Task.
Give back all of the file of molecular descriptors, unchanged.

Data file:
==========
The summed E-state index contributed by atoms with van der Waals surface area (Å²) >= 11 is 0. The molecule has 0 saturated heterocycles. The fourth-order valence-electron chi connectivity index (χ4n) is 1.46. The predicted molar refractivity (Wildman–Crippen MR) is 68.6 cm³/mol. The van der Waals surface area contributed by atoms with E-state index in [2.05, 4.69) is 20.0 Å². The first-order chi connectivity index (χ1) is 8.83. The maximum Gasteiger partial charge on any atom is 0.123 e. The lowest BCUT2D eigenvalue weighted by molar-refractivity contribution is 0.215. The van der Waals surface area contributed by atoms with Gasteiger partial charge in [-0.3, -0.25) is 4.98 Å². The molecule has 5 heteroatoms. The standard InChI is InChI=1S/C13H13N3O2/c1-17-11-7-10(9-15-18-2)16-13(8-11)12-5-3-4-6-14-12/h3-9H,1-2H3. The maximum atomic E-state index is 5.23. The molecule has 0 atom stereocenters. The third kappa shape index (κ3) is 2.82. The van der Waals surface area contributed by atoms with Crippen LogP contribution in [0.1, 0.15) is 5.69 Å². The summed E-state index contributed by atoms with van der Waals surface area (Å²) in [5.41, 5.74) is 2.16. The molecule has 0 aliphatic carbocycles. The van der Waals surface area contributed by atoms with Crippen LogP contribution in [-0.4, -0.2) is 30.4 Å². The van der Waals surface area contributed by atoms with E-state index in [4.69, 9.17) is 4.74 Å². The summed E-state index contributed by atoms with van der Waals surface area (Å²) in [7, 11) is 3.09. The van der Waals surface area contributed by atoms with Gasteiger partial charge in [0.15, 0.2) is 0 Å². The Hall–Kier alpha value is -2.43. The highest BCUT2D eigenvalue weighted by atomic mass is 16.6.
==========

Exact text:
The summed E-state index contributed by atoms with van der Waals surface area (Å²) >= 11 is 0. The molecule has 0 saturated heterocycles. The fourth-order valence-electron chi connectivity index (χ4n) is 1.46. The predicted molar refractivity (Wildman–Crippen MR) is 68.6 cm³/mol. The van der Waals surface area contributed by atoms with E-state index in [2.05, 4.69) is 20.0 Å². The first-order chi connectivity index (χ1) is 8.83. The maximum Gasteiger partial charge on any atom is 0.123 e. The lowest BCUT2D eigenvalue weighted by molar-refractivity contribution is 0.215. The van der Waals surface area contributed by atoms with Gasteiger partial charge in [-0.3, -0.25) is 4.98 Å². The molecule has 5 heteroatoms. The standard InChI is InChI=1S/C13H13N3O2/c1-17-11-7-10(9-15-18-2)16-13(8-11)12-5-3-4-6-14-12/h3-9H,1-2H3. The maximum atomic E-state index is 5.23. The molecule has 0 atom stereocenters. The third kappa shape index (κ3) is 2.82. The van der Waals surface area contributed by atoms with Crippen LogP contribution in [0.1, 0.15) is 5.69 Å². The summed E-state index contributed by atoms with van der Waals surface area (Å²) in [5.41, 5.74) is 2.16. The molecule has 0 aliphatic carbocycles. The van der Waals surface area contributed by atoms with Crippen LogP contribution in [-0.4, -0.2) is 30.4 Å². The van der Waals surface area contributed by atoms with E-state index in [4.69, 9.17) is 4.74 Å². The summed E-state index contributed by atoms with van der Waals surface area (Å²) in [7, 11) is 3.09. The van der Waals surface area contributed by atoms with Gasteiger partial charge in [0.15, 0.2) is 0 Å². The Hall–Kier alpha value is -2.43. The highest BCUT2D eigenvalue weighted by atomic mass is 16.6.